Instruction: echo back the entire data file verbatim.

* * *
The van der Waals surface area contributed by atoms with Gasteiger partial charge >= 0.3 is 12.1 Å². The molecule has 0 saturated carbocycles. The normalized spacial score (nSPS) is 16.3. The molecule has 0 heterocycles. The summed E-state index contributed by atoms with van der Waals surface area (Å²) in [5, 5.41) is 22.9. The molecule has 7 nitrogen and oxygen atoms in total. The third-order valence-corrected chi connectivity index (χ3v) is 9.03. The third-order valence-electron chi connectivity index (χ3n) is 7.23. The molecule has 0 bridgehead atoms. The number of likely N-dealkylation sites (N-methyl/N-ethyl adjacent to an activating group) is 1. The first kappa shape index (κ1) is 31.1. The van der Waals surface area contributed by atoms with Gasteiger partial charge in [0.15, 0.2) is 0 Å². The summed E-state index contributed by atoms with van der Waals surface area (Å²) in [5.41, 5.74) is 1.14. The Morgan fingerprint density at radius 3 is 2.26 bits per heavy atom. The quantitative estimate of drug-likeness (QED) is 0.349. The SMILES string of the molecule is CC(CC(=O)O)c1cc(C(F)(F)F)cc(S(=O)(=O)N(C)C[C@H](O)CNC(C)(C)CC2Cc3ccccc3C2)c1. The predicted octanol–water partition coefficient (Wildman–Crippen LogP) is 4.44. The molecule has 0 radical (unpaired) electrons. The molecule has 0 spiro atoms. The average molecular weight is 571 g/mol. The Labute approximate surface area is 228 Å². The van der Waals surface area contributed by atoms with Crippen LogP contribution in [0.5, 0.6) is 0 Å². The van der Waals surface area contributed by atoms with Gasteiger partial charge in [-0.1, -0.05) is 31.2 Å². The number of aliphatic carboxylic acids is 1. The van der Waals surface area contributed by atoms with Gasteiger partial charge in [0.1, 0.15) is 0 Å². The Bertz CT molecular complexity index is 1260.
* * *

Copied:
The van der Waals surface area contributed by atoms with Gasteiger partial charge >= 0.3 is 12.1 Å². The molecule has 0 saturated carbocycles. The normalized spacial score (nSPS) is 16.3. The molecule has 0 heterocycles. The summed E-state index contributed by atoms with van der Waals surface area (Å²) in [5, 5.41) is 22.9. The molecule has 7 nitrogen and oxygen atoms in total. The third-order valence-corrected chi connectivity index (χ3v) is 9.03. The third-order valence-electron chi connectivity index (χ3n) is 7.23. The molecule has 0 bridgehead atoms. The number of likely N-dealkylation sites (N-methyl/N-ethyl adjacent to an activating group) is 1. The first kappa shape index (κ1) is 31.1. The van der Waals surface area contributed by atoms with Gasteiger partial charge in [0.15, 0.2) is 0 Å². The summed E-state index contributed by atoms with van der Waals surface area (Å²) in [5.41, 5.74) is 1.14. The Morgan fingerprint density at radius 3 is 2.26 bits per heavy atom. The quantitative estimate of drug-likeness (QED) is 0.349. The SMILES string of the molecule is CC(CC(=O)O)c1cc(C(F)(F)F)cc(S(=O)(=O)N(C)C[C@H](O)CNC(C)(C)CC2Cc3ccccc3C2)c1. The predicted octanol–water partition coefficient (Wildman–Crippen LogP) is 4.44. The molecule has 0 radical (unpaired) electrons. The molecule has 0 spiro atoms. The average molecular weight is 571 g/mol. The Labute approximate surface area is 228 Å². The van der Waals surface area contributed by atoms with Crippen LogP contribution in [0.5, 0.6) is 0 Å². The van der Waals surface area contributed by atoms with Gasteiger partial charge in [-0.1, -0.05) is 31.2 Å². The number of aliphatic carboxylic acids is 1. The van der Waals surface area contributed by atoms with Gasteiger partial charge in [0.1, 0.15) is 0 Å². The Bertz CT molecular complexity index is 1260.